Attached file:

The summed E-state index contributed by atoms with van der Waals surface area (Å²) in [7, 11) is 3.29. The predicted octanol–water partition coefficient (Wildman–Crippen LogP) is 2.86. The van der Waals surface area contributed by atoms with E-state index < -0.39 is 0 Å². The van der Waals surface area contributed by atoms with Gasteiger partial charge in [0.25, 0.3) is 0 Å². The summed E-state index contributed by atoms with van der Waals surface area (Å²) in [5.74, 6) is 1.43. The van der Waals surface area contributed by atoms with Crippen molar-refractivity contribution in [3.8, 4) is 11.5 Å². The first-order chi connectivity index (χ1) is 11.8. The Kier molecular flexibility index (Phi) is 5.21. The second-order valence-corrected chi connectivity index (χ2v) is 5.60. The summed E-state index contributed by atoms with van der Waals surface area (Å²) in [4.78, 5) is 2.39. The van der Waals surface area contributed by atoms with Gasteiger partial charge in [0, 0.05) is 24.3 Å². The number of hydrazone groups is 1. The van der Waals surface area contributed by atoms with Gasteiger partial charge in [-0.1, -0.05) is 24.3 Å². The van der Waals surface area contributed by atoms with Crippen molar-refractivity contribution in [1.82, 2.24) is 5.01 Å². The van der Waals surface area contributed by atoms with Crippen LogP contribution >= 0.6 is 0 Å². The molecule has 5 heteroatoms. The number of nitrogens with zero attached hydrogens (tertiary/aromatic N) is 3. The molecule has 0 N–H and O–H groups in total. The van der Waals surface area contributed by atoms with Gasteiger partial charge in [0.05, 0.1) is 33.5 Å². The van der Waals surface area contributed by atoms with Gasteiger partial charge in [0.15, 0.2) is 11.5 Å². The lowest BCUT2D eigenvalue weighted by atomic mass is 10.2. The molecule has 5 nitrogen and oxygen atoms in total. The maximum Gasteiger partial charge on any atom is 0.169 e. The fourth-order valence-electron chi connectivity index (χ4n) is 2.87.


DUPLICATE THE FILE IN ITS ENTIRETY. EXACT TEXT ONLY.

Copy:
The summed E-state index contributed by atoms with van der Waals surface area (Å²) in [7, 11) is 3.29. The predicted octanol–water partition coefficient (Wildman–Crippen LogP) is 2.86. The van der Waals surface area contributed by atoms with E-state index < -0.39 is 0 Å². The van der Waals surface area contributed by atoms with Gasteiger partial charge in [0.25, 0.3) is 0 Å². The summed E-state index contributed by atoms with van der Waals surface area (Å²) in [5.74, 6) is 1.43. The van der Waals surface area contributed by atoms with Crippen molar-refractivity contribution in [3.8, 4) is 11.5 Å². The first-order chi connectivity index (χ1) is 11.8. The Kier molecular flexibility index (Phi) is 5.21. The second-order valence-corrected chi connectivity index (χ2v) is 5.60. The summed E-state index contributed by atoms with van der Waals surface area (Å²) in [4.78, 5) is 2.39. The van der Waals surface area contributed by atoms with Gasteiger partial charge in [0, 0.05) is 24.3 Å². The number of hydrazone groups is 1. The van der Waals surface area contributed by atoms with Gasteiger partial charge in [-0.1, -0.05) is 24.3 Å². The van der Waals surface area contributed by atoms with Crippen molar-refractivity contribution in [1.82, 2.24) is 5.01 Å². The van der Waals surface area contributed by atoms with Crippen LogP contribution >= 0.6 is 0 Å². The molecule has 5 heteroatoms. The number of nitrogens with zero attached hydrogens (tertiary/aromatic N) is 3. The molecule has 0 N–H and O–H groups in total. The van der Waals surface area contributed by atoms with Gasteiger partial charge in [0.05, 0.1) is 33.5 Å². The van der Waals surface area contributed by atoms with Gasteiger partial charge in [0.15, 0.2) is 11.5 Å². The lowest BCUT2D eigenvalue weighted by atomic mass is 10.2. The molecule has 5 nitrogen and oxygen atoms in total. The maximum Gasteiger partial charge on any atom is 0.169 e. The fourth-order valence-electron chi connectivity index (χ4n) is 2.87.